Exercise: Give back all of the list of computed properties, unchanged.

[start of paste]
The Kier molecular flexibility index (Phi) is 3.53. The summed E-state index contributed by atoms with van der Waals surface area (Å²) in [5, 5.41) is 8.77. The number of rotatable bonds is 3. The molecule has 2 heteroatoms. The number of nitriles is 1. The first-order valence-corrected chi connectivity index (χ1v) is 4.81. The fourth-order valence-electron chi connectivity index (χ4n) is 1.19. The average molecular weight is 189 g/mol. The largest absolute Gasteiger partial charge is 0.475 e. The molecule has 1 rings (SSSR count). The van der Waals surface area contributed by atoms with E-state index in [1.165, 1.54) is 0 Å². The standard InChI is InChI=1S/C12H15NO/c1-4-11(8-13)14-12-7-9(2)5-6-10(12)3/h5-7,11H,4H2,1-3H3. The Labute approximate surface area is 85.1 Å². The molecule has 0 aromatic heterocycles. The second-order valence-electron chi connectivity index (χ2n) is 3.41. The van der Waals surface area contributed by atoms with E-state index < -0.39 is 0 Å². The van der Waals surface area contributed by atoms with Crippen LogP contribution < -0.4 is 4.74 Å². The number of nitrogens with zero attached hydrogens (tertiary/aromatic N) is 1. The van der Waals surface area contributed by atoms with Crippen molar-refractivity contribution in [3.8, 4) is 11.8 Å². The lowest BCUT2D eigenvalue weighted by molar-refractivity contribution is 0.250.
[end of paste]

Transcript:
The Kier molecular flexibility index (Phi) is 3.53. The summed E-state index contributed by atoms with van der Waals surface area (Å²) in [5, 5.41) is 8.77. The number of rotatable bonds is 3. The molecule has 2 heteroatoms. The number of nitriles is 1. The first-order valence-corrected chi connectivity index (χ1v) is 4.81. The fourth-order valence-electron chi connectivity index (χ4n) is 1.19. The average molecular weight is 189 g/mol. The largest absolute Gasteiger partial charge is 0.475 e. The molecule has 1 rings (SSSR count). The van der Waals surface area contributed by atoms with E-state index in [1.165, 1.54) is 0 Å². The standard InChI is InChI=1S/C12H15NO/c1-4-11(8-13)14-12-7-9(2)5-6-10(12)3/h5-7,11H,4H2,1-3H3. The Labute approximate surface area is 85.1 Å². The molecule has 0 aromatic heterocycles. The second-order valence-electron chi connectivity index (χ2n) is 3.41. The van der Waals surface area contributed by atoms with E-state index < -0.39 is 0 Å². The van der Waals surface area contributed by atoms with Crippen LogP contribution < -0.4 is 4.74 Å². The number of nitrogens with zero attached hydrogens (tertiary/aromatic N) is 1. The van der Waals surface area contributed by atoms with Crippen molar-refractivity contribution in [3.8, 4) is 11.8 Å². The lowest BCUT2D eigenvalue weighted by molar-refractivity contribution is 0.250.